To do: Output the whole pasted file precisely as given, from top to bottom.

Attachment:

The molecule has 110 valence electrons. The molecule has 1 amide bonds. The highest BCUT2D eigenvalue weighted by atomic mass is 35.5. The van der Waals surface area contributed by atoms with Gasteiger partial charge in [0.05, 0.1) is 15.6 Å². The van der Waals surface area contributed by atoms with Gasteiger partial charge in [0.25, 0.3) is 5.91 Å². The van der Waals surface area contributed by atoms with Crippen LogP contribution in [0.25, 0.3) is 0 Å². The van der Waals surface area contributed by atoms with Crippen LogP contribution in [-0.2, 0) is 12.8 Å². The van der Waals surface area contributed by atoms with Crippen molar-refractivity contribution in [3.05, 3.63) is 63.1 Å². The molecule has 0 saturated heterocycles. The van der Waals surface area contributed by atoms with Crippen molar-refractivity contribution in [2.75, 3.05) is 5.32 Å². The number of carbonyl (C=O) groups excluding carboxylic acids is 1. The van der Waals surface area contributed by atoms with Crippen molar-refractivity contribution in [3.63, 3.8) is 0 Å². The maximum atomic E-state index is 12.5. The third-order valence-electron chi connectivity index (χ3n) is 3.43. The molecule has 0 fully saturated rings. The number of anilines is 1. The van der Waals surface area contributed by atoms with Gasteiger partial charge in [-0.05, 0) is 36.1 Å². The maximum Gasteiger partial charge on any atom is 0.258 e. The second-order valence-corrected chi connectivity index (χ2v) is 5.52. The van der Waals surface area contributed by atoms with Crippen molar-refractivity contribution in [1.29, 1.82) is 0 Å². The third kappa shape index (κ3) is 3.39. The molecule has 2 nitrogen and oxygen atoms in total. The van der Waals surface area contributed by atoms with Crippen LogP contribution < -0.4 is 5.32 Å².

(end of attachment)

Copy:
The molecule has 110 valence electrons. The molecule has 1 amide bonds. The highest BCUT2D eigenvalue weighted by atomic mass is 35.5. The van der Waals surface area contributed by atoms with Gasteiger partial charge in [0.05, 0.1) is 15.6 Å². The van der Waals surface area contributed by atoms with Gasteiger partial charge in [0.25, 0.3) is 5.91 Å². The van der Waals surface area contributed by atoms with Crippen LogP contribution in [0.25, 0.3) is 0 Å². The van der Waals surface area contributed by atoms with Crippen LogP contribution in [-0.2, 0) is 12.8 Å². The van der Waals surface area contributed by atoms with Crippen molar-refractivity contribution in [3.05, 3.63) is 63.1 Å². The molecule has 0 saturated heterocycles. The van der Waals surface area contributed by atoms with Crippen molar-refractivity contribution in [2.75, 3.05) is 5.32 Å². The number of carbonyl (C=O) groups excluding carboxylic acids is 1. The van der Waals surface area contributed by atoms with Crippen molar-refractivity contribution in [3.63, 3.8) is 0 Å². The maximum atomic E-state index is 12.5. The third-order valence-electron chi connectivity index (χ3n) is 3.43. The molecule has 0 fully saturated rings. The number of anilines is 1. The van der Waals surface area contributed by atoms with Gasteiger partial charge in [-0.05, 0) is 36.1 Å². The maximum Gasteiger partial charge on any atom is 0.258 e. The second-order valence-corrected chi connectivity index (χ2v) is 5.52. The van der Waals surface area contributed by atoms with Crippen molar-refractivity contribution in [1.29, 1.82) is 0 Å². The third kappa shape index (κ3) is 3.39. The molecule has 2 nitrogen and oxygen atoms in total. The van der Waals surface area contributed by atoms with Crippen LogP contribution < -0.4 is 5.32 Å².